‘Truckers’ Ignorance Fuelling Gridlock on Port Access Roads’ - THISDAY
BY Eromosele Abiodun
The designer and manager of the electronic call-up system aimed at containing Apapa gridlock, Trucks Transit Parks (TTP) Limited has lamented poor compliance by truck owners/drivers as well as a deviant resistance from an extortion industry worth N100 million daily before the deployment of the electronic system for continued traffic gridlock in Apapa.
The Chief Operating Officer of the company, Mr. Temidayo Adeboye, who disclosed this in a chat with newsmen in Lagos, said efforts of the truckers to circumvent ETO was fuelled by ignorance of the gains the new operational method would deliver to transporters if wholly embraced.
Adeboye, who revealed that it took his company more than six years of painstaking research to understand Apapa Gridlock and build the electronic solution deployed in February 2021, said 50 per cent of Apapa traffic were bound to the ports. According to him, the focus was to effectively regulate the maritime traffic and solve half the problem.
He said: “We have been researching Apapa for over six years and now understand the demographics of different truck traffic which can be categorized into three major parts, namely; the maritime traffic, oil and gas traffic; the FMCG’s (fast-moving consumer goods), manufacturers and freelancers.
“Holistically, we couldn’t take these segments at once, so we believed that if we are able to solve the problem for the largest single demographic among these three categories, it means that half of the problem will be resolved.”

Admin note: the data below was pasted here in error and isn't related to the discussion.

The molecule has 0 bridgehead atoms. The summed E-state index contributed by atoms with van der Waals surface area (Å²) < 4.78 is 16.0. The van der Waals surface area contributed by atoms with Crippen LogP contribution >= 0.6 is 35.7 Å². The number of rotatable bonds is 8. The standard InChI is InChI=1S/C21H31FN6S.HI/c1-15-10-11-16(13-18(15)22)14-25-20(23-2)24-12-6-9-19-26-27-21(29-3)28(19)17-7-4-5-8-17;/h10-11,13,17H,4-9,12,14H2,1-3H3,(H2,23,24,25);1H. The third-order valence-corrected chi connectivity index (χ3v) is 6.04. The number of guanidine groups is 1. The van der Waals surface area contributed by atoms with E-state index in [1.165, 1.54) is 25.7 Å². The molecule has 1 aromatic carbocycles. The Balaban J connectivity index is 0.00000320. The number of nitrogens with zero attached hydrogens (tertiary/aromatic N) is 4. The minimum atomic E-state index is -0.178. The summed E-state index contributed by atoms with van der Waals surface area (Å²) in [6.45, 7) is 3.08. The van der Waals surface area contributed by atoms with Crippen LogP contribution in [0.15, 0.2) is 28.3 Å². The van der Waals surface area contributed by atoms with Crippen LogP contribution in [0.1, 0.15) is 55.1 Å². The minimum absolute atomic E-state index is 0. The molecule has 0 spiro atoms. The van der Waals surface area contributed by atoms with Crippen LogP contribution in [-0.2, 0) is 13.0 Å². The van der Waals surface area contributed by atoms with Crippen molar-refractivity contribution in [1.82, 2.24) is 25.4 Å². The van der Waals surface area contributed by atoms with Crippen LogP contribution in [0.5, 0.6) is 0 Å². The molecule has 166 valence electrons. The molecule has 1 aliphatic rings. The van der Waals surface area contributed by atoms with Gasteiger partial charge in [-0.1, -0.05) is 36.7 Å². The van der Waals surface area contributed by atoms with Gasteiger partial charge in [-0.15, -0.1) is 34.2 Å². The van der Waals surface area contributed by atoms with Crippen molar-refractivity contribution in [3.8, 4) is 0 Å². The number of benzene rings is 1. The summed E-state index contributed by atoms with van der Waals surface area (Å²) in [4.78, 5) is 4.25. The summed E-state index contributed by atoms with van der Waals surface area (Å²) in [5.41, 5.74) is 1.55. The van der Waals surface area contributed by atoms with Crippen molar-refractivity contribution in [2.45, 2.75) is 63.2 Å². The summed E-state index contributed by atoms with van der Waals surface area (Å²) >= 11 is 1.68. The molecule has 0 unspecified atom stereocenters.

“It is been tough. We had to build everything from the scratch. We couldn’t go out to buy a solution off the shelf since there is no country in the world with this particular type of port problem. We had to go round, visit places, take best practices and come here to develop our indigenous solution in Nigeria and by Nigerians,” he stated.
Noting the improvement in the flow of traffic, he said the extortion industry whose earnings on the port access road was allegedly put at N100 million daily before the introduction of ETO was being contained as more trucks are captured in the call-up system. He said expectations were that the problem of corruption would be tackled once there was free-flow of traffic to and from the port.
“The extortion industry in this Apapa is about N100 million a day. That is what it used to be. If we can fix 50 per cent of the problem, nobody can extort money from port-bound truckers”, he said.
He disclosed that while other types of trucks have been streamlined and allocated time belts in a bid to ensure all trucks on ETO platform get into the ports within 24 hours of booking, export trucks have posed a major problem, challenging the entire project.
Adeboye, who insisted that the ease of traffic in Apapa largely depends on effectively regulating the movement of export cargo, disclosed that NPA in tackling the challenge is creating export zones.
He said, “until we find a solution to the export problem, we can’t get to that 24-hour entry target. The export problem is really abhorring.” He said the cooperation of stakeholders and adherence to the policy and the time guideline would help a great deal.
“If everybody can just do the right thing, everybody will transit within 24hours. But right now, what we are seeing is a maximum of 48 hours if it is not an export container,” he added. He also blamed the slow start of ETO on transporters who failed to heed the initial call to register as only 120 truckers with 2,000 trucks registered and attended their training but a week after the deployment of the scheme, the number rose to 2000 transporters and 50,000 trucks.
“On the day we started, we managed to register 120 transporters and about 2000 trucks but after a week of kick-starting the process, we recorded over 50,000 trucks and more than 2000 transporters. “This was possible because many port users couldn’t find a better means of accessing the port but to go through the system. So many people that didn’t come for the training and were still stuck in the old ways of doing things. “A combination of these factors nearly crashed our system before we had to create various segments”, Adeboye explained.